Kurt Elling and Laurence Hobgood…in their own words

Chicago Jazz Magazine cover.jpg

Kurt and Laurence sat down recently to talk with Chicago Jazz Magazine about winning the Grammy, their forthcoming album The Gate, and their various special projects.

Of special interest is their discussion of the great musicians on The Gate — John Patitucci, Terreon Gully, Bob Mintzer, and John McLean — and the experience of working with the legendary Don Was, who produced it. Their conversation also touches on jazz singing and jazz singers, scatting, what makes a pop tune worth reworking into a jazz arrangement, building on the deep history of jazz music, and jazz musicians playing outside of their comfort zone where true creativity happens.

Laurence comments about The Gate:

I think it is possible for master musicians who have really evolved through their own internal process and through the process they have been through with all the groups they have played with before…to arrive in a place where they can play with great intensity and great mindfulness without having it seem like they are trying….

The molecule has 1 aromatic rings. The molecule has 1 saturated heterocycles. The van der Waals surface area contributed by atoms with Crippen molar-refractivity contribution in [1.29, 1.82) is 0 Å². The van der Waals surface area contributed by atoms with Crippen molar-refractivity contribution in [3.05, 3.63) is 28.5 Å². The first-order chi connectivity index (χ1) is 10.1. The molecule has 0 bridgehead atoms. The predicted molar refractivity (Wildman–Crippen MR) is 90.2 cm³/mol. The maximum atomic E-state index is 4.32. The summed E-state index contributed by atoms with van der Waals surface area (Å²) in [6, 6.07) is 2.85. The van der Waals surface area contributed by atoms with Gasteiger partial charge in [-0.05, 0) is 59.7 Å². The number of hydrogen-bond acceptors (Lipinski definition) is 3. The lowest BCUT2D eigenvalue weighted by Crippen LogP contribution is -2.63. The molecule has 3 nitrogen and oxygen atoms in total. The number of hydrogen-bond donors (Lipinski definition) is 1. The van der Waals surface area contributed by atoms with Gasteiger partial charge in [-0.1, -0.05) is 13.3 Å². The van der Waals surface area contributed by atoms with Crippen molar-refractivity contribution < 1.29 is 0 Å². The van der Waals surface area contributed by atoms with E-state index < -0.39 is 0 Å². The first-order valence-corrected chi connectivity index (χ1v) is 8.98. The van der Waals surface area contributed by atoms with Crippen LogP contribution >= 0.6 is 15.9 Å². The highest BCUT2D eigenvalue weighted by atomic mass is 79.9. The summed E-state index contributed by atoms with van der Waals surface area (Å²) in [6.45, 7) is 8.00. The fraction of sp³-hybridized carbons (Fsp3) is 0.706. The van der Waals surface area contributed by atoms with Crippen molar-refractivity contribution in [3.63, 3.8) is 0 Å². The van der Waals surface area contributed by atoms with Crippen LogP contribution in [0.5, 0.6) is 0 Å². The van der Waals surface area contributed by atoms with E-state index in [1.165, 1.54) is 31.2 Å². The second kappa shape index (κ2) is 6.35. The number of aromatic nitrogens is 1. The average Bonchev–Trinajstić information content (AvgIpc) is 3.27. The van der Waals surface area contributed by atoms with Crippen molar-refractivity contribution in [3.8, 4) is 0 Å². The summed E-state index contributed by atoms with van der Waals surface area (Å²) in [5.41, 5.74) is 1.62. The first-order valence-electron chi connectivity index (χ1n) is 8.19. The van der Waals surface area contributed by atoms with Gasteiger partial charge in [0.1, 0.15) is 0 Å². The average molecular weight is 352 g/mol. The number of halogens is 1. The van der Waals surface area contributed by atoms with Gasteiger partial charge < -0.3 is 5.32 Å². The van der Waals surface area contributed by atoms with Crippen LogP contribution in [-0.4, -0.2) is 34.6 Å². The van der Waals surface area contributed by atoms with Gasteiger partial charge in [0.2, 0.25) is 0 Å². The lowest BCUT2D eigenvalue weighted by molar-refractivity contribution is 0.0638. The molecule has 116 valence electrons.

It is this place you can get to, where you are comfortable enough in your own skin that you can relax and relinquish the need to control, and you end up becoming responsive and reactive without being passive. It’s like being in a conversation and knowing just exactly the right thing to say. And saying no more and no less than what needs to be said…. I love the fact that our producer, Don Was, sat both at the sessions, and then met us in L.A. to finish the record and to mix it. The first thing he said was, “The thing I love about this record is nobody is trying.”

The sound is so full. I feel like what we’ve done on this record is very elegant, very patient and meaningful.

Their full interview is here.